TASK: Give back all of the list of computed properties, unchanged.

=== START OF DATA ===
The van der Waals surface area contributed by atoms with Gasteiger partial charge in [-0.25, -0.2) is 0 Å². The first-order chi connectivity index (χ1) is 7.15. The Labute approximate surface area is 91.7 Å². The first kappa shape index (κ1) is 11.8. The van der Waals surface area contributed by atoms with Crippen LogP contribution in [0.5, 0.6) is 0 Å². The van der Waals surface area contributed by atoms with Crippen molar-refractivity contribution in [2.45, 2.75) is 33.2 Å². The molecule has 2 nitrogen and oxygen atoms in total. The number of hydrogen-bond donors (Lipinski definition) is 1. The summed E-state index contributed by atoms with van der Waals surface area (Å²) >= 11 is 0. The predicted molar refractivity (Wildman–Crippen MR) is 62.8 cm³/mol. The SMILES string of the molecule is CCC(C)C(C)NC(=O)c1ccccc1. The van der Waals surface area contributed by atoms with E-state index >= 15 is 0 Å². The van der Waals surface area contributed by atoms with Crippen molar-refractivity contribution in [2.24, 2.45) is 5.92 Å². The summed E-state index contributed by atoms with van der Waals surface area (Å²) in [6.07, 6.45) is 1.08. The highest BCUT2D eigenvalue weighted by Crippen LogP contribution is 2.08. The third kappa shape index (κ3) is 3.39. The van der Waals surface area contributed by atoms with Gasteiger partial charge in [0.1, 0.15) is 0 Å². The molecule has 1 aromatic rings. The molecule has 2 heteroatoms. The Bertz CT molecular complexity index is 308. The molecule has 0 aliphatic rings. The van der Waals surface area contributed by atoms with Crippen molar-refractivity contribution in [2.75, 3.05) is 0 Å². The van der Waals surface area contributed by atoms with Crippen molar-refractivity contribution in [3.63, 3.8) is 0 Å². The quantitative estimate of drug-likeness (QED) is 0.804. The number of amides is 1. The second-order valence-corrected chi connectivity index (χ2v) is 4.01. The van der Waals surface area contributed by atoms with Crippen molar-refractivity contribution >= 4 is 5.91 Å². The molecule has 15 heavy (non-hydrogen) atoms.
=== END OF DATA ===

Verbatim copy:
The van der Waals surface area contributed by atoms with Gasteiger partial charge in [-0.25, -0.2) is 0 Å². The first-order chi connectivity index (χ1) is 7.15. The Labute approximate surface area is 91.7 Å². The first kappa shape index (κ1) is 11.8. The van der Waals surface area contributed by atoms with Crippen LogP contribution in [0.5, 0.6) is 0 Å². The van der Waals surface area contributed by atoms with Crippen molar-refractivity contribution in [2.45, 2.75) is 33.2 Å². The molecule has 2 nitrogen and oxygen atoms in total. The number of hydrogen-bond donors (Lipinski definition) is 1. The summed E-state index contributed by atoms with van der Waals surface area (Å²) >= 11 is 0. The predicted molar refractivity (Wildman–Crippen MR) is 62.8 cm³/mol. The SMILES string of the molecule is CCC(C)C(C)NC(=O)c1ccccc1. The van der Waals surface area contributed by atoms with E-state index >= 15 is 0 Å². The van der Waals surface area contributed by atoms with Crippen molar-refractivity contribution in [2.24, 2.45) is 5.92 Å². The summed E-state index contributed by atoms with van der Waals surface area (Å²) in [6.07, 6.45) is 1.08. The highest BCUT2D eigenvalue weighted by Crippen LogP contribution is 2.08. The third kappa shape index (κ3) is 3.39. The van der Waals surface area contributed by atoms with Gasteiger partial charge in [0.1, 0.15) is 0 Å². The molecule has 1 aromatic rings. The molecule has 2 heteroatoms. The Bertz CT molecular complexity index is 308. The molecule has 0 aliphatic rings. The van der Waals surface area contributed by atoms with Crippen molar-refractivity contribution in [2.75, 3.05) is 0 Å². The van der Waals surface area contributed by atoms with Crippen molar-refractivity contribution in [3.63, 3.8) is 0 Å². The quantitative estimate of drug-likeness (QED) is 0.804. The number of amides is 1. The second-order valence-corrected chi connectivity index (χ2v) is 4.01. The van der Waals surface area contributed by atoms with Crippen molar-refractivity contribution >= 4 is 5.91 Å². The molecule has 15 heavy (non-hydrogen) atoms.